Difference In Lab Test Costs

“By the way, it was not the ‘big bad payers’ who were the first group to call attention to this dramatic difference in the cost of lab testing services,” revealed Mango. “It was the employers who saw that there was a difference of about 2.5 times what they were paying for lab tests versus what they could pay if they were self-insured.”

Mango believes that market fundamentals in favor of continued growth in HDHP enrollment are well established. “Keep in mind that another big trend is for employers to drop the full-risk health plans of insurance companies and move to self-insurance,” he pointed out. “Numbers show this trend is happening at a rapid pace. We expect it to continue because employers are taking on more risk by becoming self-insured. But at the same time, they are handing off that risk to their employees in the form of HDHPs.”


Employers, Payers, and Physicians Joining Together to Create New Care Delivery Models

IN ADDITION TO ‘NARROW NETWORKS’ with a limited number of contract providers, health insurers are pursuing several other strategies to control healthcare costs, noted Paul Mango, Director, McKinsey & Company.

“These strategies fall into two broad categories: payment bundling and integration,” he said. “In payment bundling are: capitation, accountable care organizations (ACOs), episodes of care, patient-centered medical homes (PCMH), and pay-for-performance. Integration involves the development of integrated delivery networks.

CAPITATION: “Full capitation is one of the many experiments that health plans are developing nationwide,” Mango added. “In some markets several of these strategies may be visible. In other markets, not so many. Full capitation will be relatively rare, but examples exist. In New York, it is reported that Montefiore Medical Center and insurer EmblemHealth are in talks to develop a full capitation plan.

ACOs: “Of course, ACOs are a hot concept now,” he noted. “In California, CalPERS, Catholic Healthcare West (now Dignity Health), and Hill Physicians developed an ACO. This is a risk-bearing product, in which doctors, hospitals, and ancillary service providers work together to manage risk more effectively than they would by working separately. There are reports that this group has lowered health costs by 10%, which is a good start.”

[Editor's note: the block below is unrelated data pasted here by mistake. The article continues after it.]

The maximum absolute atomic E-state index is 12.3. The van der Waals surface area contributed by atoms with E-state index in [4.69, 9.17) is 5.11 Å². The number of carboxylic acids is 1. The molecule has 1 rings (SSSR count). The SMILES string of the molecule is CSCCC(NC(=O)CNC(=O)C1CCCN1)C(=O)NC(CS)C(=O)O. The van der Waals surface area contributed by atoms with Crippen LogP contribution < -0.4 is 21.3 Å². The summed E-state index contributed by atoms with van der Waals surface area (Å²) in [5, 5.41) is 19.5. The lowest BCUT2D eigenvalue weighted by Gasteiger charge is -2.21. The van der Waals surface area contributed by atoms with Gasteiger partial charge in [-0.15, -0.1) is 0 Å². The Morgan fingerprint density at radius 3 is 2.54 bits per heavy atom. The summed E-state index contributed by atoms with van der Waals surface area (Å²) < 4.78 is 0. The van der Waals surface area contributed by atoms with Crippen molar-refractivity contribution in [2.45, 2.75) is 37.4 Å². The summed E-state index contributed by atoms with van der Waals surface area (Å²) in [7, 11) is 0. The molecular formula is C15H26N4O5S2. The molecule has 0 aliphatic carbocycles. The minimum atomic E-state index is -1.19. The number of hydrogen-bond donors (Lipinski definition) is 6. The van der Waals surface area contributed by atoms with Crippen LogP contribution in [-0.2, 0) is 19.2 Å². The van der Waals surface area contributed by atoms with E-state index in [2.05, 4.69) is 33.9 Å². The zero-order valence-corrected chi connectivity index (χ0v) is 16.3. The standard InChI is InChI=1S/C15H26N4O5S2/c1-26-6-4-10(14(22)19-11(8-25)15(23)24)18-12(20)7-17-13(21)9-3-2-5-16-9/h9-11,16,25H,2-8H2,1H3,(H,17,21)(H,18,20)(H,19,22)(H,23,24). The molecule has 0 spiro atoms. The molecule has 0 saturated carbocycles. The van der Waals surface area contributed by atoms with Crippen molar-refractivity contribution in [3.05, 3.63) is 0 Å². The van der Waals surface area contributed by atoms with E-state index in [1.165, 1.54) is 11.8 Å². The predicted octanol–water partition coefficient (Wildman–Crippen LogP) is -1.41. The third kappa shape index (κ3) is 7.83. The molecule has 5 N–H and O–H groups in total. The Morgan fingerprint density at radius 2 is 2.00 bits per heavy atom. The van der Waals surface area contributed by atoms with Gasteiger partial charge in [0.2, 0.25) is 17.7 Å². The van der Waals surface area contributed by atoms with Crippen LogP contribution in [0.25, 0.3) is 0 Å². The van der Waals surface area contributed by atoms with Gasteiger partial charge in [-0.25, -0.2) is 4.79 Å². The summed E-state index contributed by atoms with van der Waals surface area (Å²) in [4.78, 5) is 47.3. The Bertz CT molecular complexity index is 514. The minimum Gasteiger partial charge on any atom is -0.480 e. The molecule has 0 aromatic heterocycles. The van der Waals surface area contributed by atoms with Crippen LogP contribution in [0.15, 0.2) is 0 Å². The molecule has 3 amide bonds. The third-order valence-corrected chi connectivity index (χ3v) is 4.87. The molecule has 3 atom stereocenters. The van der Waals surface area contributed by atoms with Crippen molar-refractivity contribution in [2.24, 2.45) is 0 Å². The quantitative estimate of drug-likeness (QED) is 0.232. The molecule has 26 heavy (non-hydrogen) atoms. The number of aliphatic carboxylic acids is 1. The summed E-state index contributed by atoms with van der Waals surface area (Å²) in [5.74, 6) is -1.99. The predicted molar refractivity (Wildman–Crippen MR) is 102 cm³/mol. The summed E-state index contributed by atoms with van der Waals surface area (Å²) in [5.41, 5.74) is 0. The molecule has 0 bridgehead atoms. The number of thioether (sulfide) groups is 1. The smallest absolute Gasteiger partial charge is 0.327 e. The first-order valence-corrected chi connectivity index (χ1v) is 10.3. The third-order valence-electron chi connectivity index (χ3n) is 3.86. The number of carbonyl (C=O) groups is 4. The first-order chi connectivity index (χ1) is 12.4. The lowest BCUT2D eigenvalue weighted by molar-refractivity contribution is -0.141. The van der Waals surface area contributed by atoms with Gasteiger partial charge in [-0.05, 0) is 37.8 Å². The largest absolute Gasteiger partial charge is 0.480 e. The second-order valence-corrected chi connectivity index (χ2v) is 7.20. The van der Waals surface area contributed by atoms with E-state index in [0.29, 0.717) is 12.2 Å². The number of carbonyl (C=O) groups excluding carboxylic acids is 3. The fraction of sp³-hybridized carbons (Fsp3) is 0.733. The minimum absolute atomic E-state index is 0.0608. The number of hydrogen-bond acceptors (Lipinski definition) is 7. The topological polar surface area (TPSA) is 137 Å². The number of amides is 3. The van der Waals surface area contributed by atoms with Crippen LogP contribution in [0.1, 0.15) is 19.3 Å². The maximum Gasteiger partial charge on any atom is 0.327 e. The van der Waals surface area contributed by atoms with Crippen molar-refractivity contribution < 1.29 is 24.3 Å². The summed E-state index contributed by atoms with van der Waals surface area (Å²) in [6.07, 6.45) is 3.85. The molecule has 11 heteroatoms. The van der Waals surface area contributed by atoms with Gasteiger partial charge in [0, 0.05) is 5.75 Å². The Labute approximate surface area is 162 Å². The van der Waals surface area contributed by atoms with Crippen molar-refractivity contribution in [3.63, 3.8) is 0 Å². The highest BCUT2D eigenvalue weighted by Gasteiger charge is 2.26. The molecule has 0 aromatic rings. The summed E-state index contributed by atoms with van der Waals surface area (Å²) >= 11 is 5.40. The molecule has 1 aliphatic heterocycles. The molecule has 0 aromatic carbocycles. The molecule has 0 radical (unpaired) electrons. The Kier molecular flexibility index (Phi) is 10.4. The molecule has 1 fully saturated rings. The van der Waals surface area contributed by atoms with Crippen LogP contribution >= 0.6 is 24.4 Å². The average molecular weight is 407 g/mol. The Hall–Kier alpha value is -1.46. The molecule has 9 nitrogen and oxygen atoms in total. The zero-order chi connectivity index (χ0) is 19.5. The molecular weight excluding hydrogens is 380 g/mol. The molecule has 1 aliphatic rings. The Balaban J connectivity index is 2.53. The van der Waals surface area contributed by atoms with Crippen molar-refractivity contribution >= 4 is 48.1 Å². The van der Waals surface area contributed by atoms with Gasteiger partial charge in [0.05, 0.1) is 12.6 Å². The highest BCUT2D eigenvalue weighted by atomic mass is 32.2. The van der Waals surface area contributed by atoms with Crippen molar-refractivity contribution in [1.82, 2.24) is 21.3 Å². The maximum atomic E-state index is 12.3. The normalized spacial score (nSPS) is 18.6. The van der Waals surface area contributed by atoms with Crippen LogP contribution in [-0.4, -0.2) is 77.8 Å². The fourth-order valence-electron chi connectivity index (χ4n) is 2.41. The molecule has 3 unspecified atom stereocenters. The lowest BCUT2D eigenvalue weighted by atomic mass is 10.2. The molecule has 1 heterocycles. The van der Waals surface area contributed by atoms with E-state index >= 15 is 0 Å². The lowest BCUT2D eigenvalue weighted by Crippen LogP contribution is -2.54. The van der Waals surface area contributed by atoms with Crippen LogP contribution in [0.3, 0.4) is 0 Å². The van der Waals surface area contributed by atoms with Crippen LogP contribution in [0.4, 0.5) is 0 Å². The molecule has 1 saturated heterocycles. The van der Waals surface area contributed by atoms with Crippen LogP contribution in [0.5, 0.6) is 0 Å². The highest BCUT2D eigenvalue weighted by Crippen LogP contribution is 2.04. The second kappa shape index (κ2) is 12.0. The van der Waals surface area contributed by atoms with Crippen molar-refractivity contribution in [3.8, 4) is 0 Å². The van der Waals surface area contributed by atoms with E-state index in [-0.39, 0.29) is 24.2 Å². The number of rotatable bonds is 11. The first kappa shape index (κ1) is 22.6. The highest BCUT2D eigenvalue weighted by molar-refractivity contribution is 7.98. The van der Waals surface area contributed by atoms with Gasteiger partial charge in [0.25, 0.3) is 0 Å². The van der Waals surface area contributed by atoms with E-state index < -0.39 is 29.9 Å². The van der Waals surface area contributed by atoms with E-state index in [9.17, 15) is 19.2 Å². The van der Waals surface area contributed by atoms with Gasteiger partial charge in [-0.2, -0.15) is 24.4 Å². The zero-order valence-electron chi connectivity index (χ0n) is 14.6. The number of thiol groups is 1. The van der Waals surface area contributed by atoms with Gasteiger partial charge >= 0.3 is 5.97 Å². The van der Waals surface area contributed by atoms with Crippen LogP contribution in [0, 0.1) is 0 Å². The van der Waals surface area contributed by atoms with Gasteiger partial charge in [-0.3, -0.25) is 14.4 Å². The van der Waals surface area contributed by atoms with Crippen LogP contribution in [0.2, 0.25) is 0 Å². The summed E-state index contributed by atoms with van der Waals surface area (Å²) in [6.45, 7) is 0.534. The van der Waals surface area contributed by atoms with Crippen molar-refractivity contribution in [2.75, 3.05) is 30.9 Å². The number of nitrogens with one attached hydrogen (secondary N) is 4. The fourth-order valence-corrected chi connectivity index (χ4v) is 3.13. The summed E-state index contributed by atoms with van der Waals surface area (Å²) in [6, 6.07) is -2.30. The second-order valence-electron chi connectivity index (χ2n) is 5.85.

EPISODES OF CARE: Geisinger Health in Pennsylvania and Horizon HealthCare in New Jersey are examples of this strategy,” explained Mango. “Under an episode of care arrangement, the health system can control much of the risk. This strategy can extend to a lot of different conditions, ranging from hip and knee replacements to spinal surgeries.”

PATIENT-CENTERED MEDICAL HOMES: “Patient-centered medical homes have been in use for many years and Humana is one of the best in the business,” he said. “It’s extraordinary how they have reduced both admissions and readmissions as well as unnecessary utilization. Even with the decreases in Medicare Advantage reimbursement in the last couple of years, Humana has been very profitable by reducing utilization costs in the range of 15% to 20%.”

PAY-FOR-PERFORMANCE: “Pay-for-performance could be a popular mechanism for reimbursement because health insurers are discussing the possibility of not raising providers’ reimbursement rates,” he noted. “Instead, they will give them an opportunity to increase their total income by 50% if they adhere to certain parameters. Health plans know that the range in prices for certain services, such as lab tests, medical imaging, and ambulatory surgery, can be as wide as 2.5 times the lowest price. That means the doctor has to change where he or she sends patients for these services. It’s relatively easy to do so and it can have a huge effect on the physician’s income.”

INTEGRATED DELIVERY NETWORKS. “In my hometown, Pittsburgh, we’re experiencing a lot of market turbulence over how much formal integration we will have in the delivery network,” he said. “There are three types of integrated networks. The one most relevant to

95% of the country is called “bilateral open.” In this arrangement, a health system would have to open up its network to other providers unless it’s a dominant player with 40% or more of the market. If that network is opened up to other providers, the health system may have to contract with other health insurers. As you can imagine, this is strategically very complex.

“The other end of the spectrum is bilateral exclusive, which is what Kaiser Permanente does,” he added. “Kaiser contracts only with itself as a provider and the providers within Kaiser only contract with one payer. That is strategically very simple but it is economically volatile. In other words, the game is won or lost on January 1 every year depending on what Kaiser wins in enrollment. And if they don’t win a lot in enrollment, they still have the fixed costs of being a fully-integrated provider.”